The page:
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Floods are the most common natural hazard in Canada. Protect yourself from flooding. Know what to do before, during and after a flood. 

Flooding occurs when temperatures suddenly rise, causing snow mounds to quickly melt. Flooding can also occur when there is heavy rainfall, causing an extra overflow of water. Exposure to flood waters can cause concerns about food safety, water safety, or clean-up activities.

You should be prepared to take care of yourself and your family for a minimum of 72 hours during an emergency. You should also understand the basic principles of first aid and safety.

To reduce the likelihood of flood damage, you can:

  • Store personal belongings in sealed bins, and move documents and keepsakes out of the basement.
  • Test sump pumps regularly and install a back-up power system.
  • Put weather protection sealant around basement windows and ground-level doors.
  • Install check valves in sewer traps to prevent floodwater from backing up into the drains of your home.
  • Extend downspouts at least 2 metres from your home to move water away from the building.
  • Remove debris that could present danger during flood events.
  • Secure outdoor furniture and items around piers, docks or boathouses.
  • Regularly maintain water drainage systems, such as weeping tile, culverts and ditches.

Learn more about what to do to PREPARE and PROTECT your home for a flood.

People with disabilities or others requiring assistance

For those living with a physical, visual, auditory and/or other non-visible disability, emergency preparedness should also involve incorporating individual accommodations into their family emergency response plan.

Review the Emergency Preparedness Guide for People with Disabilities.

Evacuate immediately if you are advised by emergency officials. If evacuation is not in place, please consider the following safety precautions:

  • Assume that your private well water or lake/river water is not safe to drink. Follow drinking water precautions to protect you and your family.
  • Food that has come into contact with flood water is no longer safe. Take precautions with food.
  • Make sure necessary personal items are secured and easily accessible in case you need to evacuate.
  • Disconnect electrical appliances — do not touch electrical equipment if it is wet or standing in water.
  • Do not eat food that’s come in contact with flood water.
  • Ensure your cellphone is charged (safely).
  • Do not use taps, showers and toilets if your septic tank or the septic tank disposal field is under water.
  • If your property is impacted by flooding AND your electricity is on, leave the area immediately. Follow your emergency plan and move to a safe place on higher ground.
  • Never cross a flooded area – by foot or vehicle – the fast-moving water may be deeper than it appears and you could get stuck or swept away.
  • Keep children and pets away from floodwater.

Learn more about what to do DURING a flood, including what to do if you must evacuate.

Business Owners

If you operate a food premise, personal service setting or childcare setting, and flood waters enter the building, you must close until further consultation with a public health inspector. Floodwaters entering your building may contain sewage, chemicals or other hazards that can contaminate surfaces, equipment or food products, putting employees and the public at risk.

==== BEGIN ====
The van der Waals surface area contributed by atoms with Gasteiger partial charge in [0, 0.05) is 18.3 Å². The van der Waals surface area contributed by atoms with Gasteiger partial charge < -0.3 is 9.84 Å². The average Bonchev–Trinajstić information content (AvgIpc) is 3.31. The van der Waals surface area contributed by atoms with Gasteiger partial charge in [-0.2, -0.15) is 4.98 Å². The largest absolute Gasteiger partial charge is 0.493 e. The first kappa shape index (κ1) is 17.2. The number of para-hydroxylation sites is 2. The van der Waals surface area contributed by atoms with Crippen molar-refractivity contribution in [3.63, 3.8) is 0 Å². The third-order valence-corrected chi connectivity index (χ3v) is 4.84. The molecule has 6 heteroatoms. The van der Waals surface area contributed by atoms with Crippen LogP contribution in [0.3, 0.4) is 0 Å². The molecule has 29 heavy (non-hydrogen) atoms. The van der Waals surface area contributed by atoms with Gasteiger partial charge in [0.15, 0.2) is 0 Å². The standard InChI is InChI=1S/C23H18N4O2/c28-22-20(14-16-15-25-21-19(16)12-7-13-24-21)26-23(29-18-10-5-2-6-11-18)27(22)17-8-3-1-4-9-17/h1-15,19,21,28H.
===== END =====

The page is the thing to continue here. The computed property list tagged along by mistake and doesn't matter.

• Commercially sealed, unopened, undamaged, airtight canned goods are safe once washed and sanitized.
  • Any surfaces or items (e.g. equipment, toys) that have been in contact with floodwaters are considered contaminated and need to cleaned and disinfected appropriately.

Contact the HKPR District Health Unit to speak with a public health inspector at 1-866-888-4577 or email

Flood dangers do not end when the water begins to recede. Take the following precautions following a flood:

  • Report any broken utility lines to the appropriate authorities.
  • Do not use flooded appliances, electrical outlets, switch boxes, or fuse breaker panels until they have been checked by your local authority.
  • Flood water can be heavily contaminated and can cause sickness and infections. If you have a well, don’t drink the water – have it tested first, and learn how to clean your well after a flood.
  • Floodwaters can be contaminated with sewage, chemicals, or other hazards that can pose a risk to your health. Do not enter areas of your home where floodwaters are present.
  • Restore your septic system after floodwaters drain away.
  • Any surfaces or personal items within your home that have been in contact with floodwaters should be handled carefully and considered contaminated. Learn how to clean and disinfect flooded area of your home.
  • Mould can quickly grow after a flood, causing serious health problems. Learn how to remove mould safely.

Learn more about what to do AFTER a flood.

For further help, call the Health Unit at 1-866-888-4577, ext. 5006.

You should check with your local municipality about flood preparations, including the availability of sandbags. If you are experiencing an immediate flood emergency, call your local municipality or 911.

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